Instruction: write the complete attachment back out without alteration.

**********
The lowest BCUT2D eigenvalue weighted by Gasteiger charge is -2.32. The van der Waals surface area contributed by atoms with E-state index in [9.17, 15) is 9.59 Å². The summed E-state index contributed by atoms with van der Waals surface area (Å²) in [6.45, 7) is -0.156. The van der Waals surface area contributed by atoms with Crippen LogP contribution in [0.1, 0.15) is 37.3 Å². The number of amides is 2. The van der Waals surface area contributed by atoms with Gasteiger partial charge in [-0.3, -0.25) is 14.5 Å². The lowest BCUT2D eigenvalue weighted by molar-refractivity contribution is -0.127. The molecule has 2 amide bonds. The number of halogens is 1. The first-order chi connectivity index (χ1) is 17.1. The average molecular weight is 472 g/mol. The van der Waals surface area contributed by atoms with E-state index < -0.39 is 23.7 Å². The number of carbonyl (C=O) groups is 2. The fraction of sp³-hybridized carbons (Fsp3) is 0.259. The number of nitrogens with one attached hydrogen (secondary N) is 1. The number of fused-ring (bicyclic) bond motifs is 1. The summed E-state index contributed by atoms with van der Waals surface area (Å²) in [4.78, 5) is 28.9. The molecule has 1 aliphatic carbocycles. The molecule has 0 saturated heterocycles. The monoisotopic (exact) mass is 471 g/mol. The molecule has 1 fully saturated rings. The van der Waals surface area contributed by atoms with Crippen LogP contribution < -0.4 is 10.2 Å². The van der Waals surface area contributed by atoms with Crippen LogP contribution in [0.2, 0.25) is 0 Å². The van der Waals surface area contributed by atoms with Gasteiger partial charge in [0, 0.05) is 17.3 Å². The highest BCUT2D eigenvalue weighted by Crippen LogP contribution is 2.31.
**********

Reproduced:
The lowest BCUT2D eigenvalue weighted by Gasteiger charge is -2.32. The van der Waals surface area contributed by atoms with E-state index in [9.17, 15) is 9.59 Å². The summed E-state index contributed by atoms with van der Waals surface area (Å²) in [6.45, 7) is -0.156. The van der Waals surface area contributed by atoms with Crippen LogP contribution in [0.1, 0.15) is 37.3 Å². The number of amides is 2. The van der Waals surface area contributed by atoms with Gasteiger partial charge in [-0.3, -0.25) is 14.5 Å². The lowest BCUT2D eigenvalue weighted by molar-refractivity contribution is -0.127. The molecule has 2 amide bonds. The number of halogens is 1. The first-order chi connectivity index (χ1) is 17.1. The average molecular weight is 472 g/mol. The van der Waals surface area contributed by atoms with E-state index < -0.39 is 23.7 Å². The number of carbonyl (C=O) groups is 2. The fraction of sp³-hybridized carbons (Fsp3) is 0.259. The number of nitrogens with one attached hydrogen (secondary N) is 1. The number of fused-ring (bicyclic) bond motifs is 1. The summed E-state index contributed by atoms with van der Waals surface area (Å²) in [4.78, 5) is 28.9. The molecule has 1 aliphatic carbocycles. The molecule has 0 saturated heterocycles. The monoisotopic (exact) mass is 471 g/mol. The molecule has 1 fully saturated rings. The van der Waals surface area contributed by atoms with Crippen LogP contribution < -0.4 is 10.2 Å². The van der Waals surface area contributed by atoms with Crippen LogP contribution in [0.2, 0.25) is 0 Å². The van der Waals surface area contributed by atoms with Gasteiger partial charge in [0, 0.05) is 17.3 Å². The highest BCUT2D eigenvalue weighted by Crippen LogP contribution is 2.31.